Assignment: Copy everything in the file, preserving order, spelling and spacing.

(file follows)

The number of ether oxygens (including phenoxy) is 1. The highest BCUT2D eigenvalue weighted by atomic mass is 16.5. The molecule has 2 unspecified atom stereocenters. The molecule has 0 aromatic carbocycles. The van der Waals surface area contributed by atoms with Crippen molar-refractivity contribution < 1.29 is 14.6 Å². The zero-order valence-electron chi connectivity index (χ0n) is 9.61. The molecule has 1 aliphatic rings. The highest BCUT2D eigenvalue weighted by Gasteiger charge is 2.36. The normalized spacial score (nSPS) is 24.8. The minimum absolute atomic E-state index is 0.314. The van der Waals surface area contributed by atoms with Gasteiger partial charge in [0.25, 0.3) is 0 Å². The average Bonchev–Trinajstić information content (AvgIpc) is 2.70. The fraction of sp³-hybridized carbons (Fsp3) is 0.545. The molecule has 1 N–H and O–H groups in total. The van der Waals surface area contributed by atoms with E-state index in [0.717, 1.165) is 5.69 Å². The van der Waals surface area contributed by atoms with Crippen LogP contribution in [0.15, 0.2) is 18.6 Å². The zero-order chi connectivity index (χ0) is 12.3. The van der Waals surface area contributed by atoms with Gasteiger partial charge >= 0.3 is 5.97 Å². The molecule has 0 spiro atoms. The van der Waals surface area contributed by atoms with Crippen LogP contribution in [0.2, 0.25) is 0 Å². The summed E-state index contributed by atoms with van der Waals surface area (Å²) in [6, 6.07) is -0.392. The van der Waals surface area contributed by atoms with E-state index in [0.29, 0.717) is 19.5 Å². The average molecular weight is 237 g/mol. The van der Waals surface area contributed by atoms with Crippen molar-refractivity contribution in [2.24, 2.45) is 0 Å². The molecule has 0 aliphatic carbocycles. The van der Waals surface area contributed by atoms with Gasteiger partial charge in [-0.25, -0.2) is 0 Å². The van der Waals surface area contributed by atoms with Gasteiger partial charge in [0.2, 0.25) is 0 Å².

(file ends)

The number of ether oxygens (including phenoxy) is 1. The highest BCUT2D eigenvalue weighted by atomic mass is 16.5. The molecule has 2 unspecified atom stereocenters. The molecule has 0 aromatic carbocycles. The van der Waals surface area contributed by atoms with Crippen molar-refractivity contribution < 1.29 is 14.6 Å². The zero-order valence-electron chi connectivity index (χ0n) is 9.61. The molecule has 1 aliphatic rings. The highest BCUT2D eigenvalue weighted by Gasteiger charge is 2.36. The normalized spacial score (nSPS) is 24.8. The minimum absolute atomic E-state index is 0.314. The van der Waals surface area contributed by atoms with Gasteiger partial charge in [0.25, 0.3) is 0 Å². The average Bonchev–Trinajstić information content (AvgIpc) is 2.70. The fraction of sp³-hybridized carbons (Fsp3) is 0.545. The molecule has 1 N–H and O–H groups in total. The van der Waals surface area contributed by atoms with E-state index in [0.717, 1.165) is 5.69 Å². The van der Waals surface area contributed by atoms with Crippen LogP contribution in [0.15, 0.2) is 18.6 Å². The zero-order chi connectivity index (χ0) is 12.3. The van der Waals surface area contributed by atoms with Gasteiger partial charge >= 0.3 is 5.97 Å². The molecule has 0 spiro atoms. The van der Waals surface area contributed by atoms with Crippen LogP contribution in [0.2, 0.25) is 0 Å². The summed E-state index contributed by atoms with van der Waals surface area (Å²) in [6, 6.07) is -0.392. The van der Waals surface area contributed by atoms with E-state index in [0.29, 0.717) is 19.5 Å². The average molecular weight is 237 g/mol. The van der Waals surface area contributed by atoms with Crippen molar-refractivity contribution in [2.24, 2.45) is 0 Å². The molecule has 0 aliphatic carbocycles. The van der Waals surface area contributed by atoms with Gasteiger partial charge in [-0.25, -0.2) is 0 Å². The van der Waals surface area contributed by atoms with Gasteiger partial charge in [0.2, 0.25) is 0 Å².